That’s all I got. I can forgive a lot in my favorite shows but that episode really tested me. The music box suddenly fixing everything? Are you kidding me? And he forgets his obsession with Cuddy to get all Elliott Smith over a one-night stand? Do not buy.

        • Todd says:

          But the acting wasn’t good, the acting was all grating and fake. The “crazy people” were the worst, but the supporting medical staff were also horrible, walking around with placards on their foreheads, “I AM A DOUCHE” or “I AM HARSH, YET KIND.”

          • tawdryjones says:

            The blonde was creepy, I thought. Her smile at the end when the rapper asked for his meds was just wrong.

            • Todd says:

              No kidding! Because the message of the episode was, “Just knuckle under to authority, you know that’s what’s best.” The exact opposite of everything the show is about.

              • shocka says:

                So the show is usually “Go against authority, regardless of who the authority is and what it stands for”?

                Do you think House is the hero of the show? If he was a real person, most people – if not all – wouldn’t give him time of day; same is true of the show. He’s also miserable on the show, surely he’d also be miserable in real life.

                • Todd says:

                  The show isn’t “Go against authority,” it’s “I’d rather be right than be popular.” But last night they had House making cow-eyes at the camera and begging us to like him, and it was a betrayal of the character.

                  • shocka says:

                    I think you’re misreading the text, but since you’d prefer to respond with snappy-single-sentences rather than intelligent discourse, kind of like Roger Ebert, discussing this is futile.

                  • mimitabu says:

                    i’ve always felt that the show was good at showing complexity in life (well, its success varied), and house was an excellent character since he seemed to go right by the “i’d rather be right than popular” line into “i genuinely don’t give a shit about other people” land. to me, he was a compelling character because the show repeatedly said, “no, he doesn’t really care that foreman’s leaving. it doesn’t make any difference to him if the patient dies or the patient’s wife cheated on him.” they give you the cues that you know from a million shows/movies where the grouch’s heart gets warmed, and house replies, “no, we’re really not going to do it that way.” and the dialogue is good, acting better, and the show generally entertaining.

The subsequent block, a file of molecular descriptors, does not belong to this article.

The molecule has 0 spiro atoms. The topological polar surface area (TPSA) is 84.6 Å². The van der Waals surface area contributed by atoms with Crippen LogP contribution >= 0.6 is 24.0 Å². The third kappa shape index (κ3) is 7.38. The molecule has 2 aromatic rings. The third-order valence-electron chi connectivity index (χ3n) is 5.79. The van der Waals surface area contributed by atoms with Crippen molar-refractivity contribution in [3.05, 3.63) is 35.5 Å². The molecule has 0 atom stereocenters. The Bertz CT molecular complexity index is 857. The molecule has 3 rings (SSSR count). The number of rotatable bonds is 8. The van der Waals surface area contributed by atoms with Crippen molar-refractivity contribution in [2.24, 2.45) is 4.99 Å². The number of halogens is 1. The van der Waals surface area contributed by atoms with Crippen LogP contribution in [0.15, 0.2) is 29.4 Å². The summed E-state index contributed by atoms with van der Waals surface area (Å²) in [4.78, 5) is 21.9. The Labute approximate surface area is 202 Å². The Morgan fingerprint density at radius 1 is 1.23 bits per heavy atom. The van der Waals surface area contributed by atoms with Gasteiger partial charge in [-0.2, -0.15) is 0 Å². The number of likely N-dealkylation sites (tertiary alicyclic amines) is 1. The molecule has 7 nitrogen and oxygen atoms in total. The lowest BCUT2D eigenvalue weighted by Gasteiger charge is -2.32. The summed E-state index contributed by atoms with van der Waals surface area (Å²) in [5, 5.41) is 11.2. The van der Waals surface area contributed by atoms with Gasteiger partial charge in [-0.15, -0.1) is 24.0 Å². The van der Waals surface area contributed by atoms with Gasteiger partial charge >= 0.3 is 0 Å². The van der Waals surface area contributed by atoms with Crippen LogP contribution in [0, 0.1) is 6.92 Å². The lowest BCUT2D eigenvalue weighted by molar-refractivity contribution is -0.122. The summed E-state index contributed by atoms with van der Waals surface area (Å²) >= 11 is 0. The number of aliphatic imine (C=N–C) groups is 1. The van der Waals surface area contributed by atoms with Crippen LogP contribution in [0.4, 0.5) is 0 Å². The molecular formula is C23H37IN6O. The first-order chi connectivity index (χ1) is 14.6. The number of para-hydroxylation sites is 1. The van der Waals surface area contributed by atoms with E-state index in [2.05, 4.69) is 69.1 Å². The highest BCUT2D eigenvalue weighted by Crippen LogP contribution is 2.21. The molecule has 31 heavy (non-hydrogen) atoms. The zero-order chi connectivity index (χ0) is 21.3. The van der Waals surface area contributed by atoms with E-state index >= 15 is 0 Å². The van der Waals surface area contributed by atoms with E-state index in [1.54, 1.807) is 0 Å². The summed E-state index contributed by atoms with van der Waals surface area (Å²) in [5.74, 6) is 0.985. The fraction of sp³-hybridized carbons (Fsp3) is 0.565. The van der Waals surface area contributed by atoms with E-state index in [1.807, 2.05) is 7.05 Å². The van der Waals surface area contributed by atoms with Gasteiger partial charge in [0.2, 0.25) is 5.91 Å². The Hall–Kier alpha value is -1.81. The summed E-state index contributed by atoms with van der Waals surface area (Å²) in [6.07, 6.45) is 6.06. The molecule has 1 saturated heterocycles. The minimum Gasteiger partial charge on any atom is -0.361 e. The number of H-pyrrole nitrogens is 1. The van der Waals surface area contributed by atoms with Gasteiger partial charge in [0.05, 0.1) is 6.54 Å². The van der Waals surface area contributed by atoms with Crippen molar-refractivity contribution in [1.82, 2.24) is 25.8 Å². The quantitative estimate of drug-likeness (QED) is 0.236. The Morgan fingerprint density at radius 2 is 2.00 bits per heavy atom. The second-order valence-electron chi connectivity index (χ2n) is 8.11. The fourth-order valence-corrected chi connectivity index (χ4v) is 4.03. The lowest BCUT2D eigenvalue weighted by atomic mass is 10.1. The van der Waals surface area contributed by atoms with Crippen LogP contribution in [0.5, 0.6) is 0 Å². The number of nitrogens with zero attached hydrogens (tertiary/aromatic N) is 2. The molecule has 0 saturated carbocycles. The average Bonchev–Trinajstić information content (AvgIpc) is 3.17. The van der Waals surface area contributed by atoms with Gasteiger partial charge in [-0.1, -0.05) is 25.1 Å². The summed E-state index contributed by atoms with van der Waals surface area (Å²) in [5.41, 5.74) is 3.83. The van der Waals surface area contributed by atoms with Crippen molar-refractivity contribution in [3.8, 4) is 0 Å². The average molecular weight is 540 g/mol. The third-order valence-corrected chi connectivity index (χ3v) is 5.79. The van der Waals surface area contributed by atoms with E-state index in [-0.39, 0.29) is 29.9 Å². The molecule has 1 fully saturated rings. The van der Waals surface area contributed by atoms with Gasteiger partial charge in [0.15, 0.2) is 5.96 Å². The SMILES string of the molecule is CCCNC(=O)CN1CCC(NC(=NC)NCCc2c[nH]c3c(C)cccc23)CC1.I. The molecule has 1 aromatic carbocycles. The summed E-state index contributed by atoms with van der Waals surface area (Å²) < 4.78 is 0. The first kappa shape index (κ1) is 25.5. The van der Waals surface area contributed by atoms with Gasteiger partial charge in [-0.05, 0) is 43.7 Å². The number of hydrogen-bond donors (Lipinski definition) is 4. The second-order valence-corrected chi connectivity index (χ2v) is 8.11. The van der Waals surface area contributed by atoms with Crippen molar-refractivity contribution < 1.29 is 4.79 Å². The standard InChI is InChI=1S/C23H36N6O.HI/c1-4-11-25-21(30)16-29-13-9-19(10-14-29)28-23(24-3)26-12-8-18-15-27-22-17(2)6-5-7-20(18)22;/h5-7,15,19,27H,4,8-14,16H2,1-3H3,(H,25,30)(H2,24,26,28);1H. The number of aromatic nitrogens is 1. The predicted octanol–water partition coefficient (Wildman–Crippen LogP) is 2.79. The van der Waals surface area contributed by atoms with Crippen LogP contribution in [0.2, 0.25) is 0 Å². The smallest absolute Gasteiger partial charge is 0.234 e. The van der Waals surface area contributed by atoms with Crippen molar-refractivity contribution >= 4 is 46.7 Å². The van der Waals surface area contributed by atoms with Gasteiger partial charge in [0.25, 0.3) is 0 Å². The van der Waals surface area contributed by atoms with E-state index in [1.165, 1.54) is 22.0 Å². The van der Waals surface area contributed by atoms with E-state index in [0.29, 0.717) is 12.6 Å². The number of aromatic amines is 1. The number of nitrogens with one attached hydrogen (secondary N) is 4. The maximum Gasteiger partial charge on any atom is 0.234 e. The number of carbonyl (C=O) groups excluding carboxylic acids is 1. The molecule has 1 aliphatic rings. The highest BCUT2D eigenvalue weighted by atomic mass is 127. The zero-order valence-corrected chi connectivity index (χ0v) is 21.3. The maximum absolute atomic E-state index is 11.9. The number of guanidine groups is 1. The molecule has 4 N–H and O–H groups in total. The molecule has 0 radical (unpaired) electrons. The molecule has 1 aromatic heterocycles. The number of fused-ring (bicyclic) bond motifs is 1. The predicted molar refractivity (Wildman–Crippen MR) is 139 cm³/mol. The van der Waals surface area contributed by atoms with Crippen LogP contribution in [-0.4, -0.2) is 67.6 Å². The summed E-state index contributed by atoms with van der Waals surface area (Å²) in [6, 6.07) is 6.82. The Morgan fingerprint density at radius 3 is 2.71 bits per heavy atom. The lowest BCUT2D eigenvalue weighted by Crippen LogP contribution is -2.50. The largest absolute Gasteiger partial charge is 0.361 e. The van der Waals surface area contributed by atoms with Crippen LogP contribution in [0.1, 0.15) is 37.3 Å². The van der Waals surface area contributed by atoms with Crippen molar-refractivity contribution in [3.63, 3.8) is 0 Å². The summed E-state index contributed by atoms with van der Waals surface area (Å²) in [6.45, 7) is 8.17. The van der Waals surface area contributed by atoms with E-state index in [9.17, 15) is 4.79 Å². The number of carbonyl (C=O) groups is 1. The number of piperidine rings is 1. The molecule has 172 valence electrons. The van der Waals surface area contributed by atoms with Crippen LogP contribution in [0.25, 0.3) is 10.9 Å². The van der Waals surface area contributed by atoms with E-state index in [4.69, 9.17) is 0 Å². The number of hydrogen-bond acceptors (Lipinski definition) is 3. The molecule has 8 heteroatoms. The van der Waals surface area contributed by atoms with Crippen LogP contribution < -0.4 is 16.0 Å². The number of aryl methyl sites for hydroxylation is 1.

…but i haven’t seen much past season 4 or so. i got a sort of… icky feeling from what i’d heard of it, and kind of expected it to head where you seem to think it’s gone.

                    maybe comparing this episode with the older episode with the sick girl who kisses chase would be appropriate. at the end of that episode, as house realizes that the girl is genuinely strong and good and cares about him, the moment is beautiful because he’s not touched–or at least, he’s not *just* touched. maybe he is, maybe he isn’t, but i think he’s baffled, and he’s questioning how he should feel or how he does feel or if he’s mistaken something huge, etc. it’s real human drama; heavy character stuff. turn him into scrooge and who gives a shit?

  2. I’m a season behind, just starting Season 5, but… is that Franka Potente?

      • viktor_haag says:

        That’s just great; one of my favourite actresses appears on a show just in time for it to suck–wonderful. Hopefully, it’s only a guest appearance and she won’t be remembered for helping to make “House” suck. 8P

    • Todd says:

      It is! Which means that she’s had sex, on screen, with two of my wife’s favorite characters!

      • curt_holman says:

        Jason Bourne is one of your wife’s favorite characters???

        • Todd says: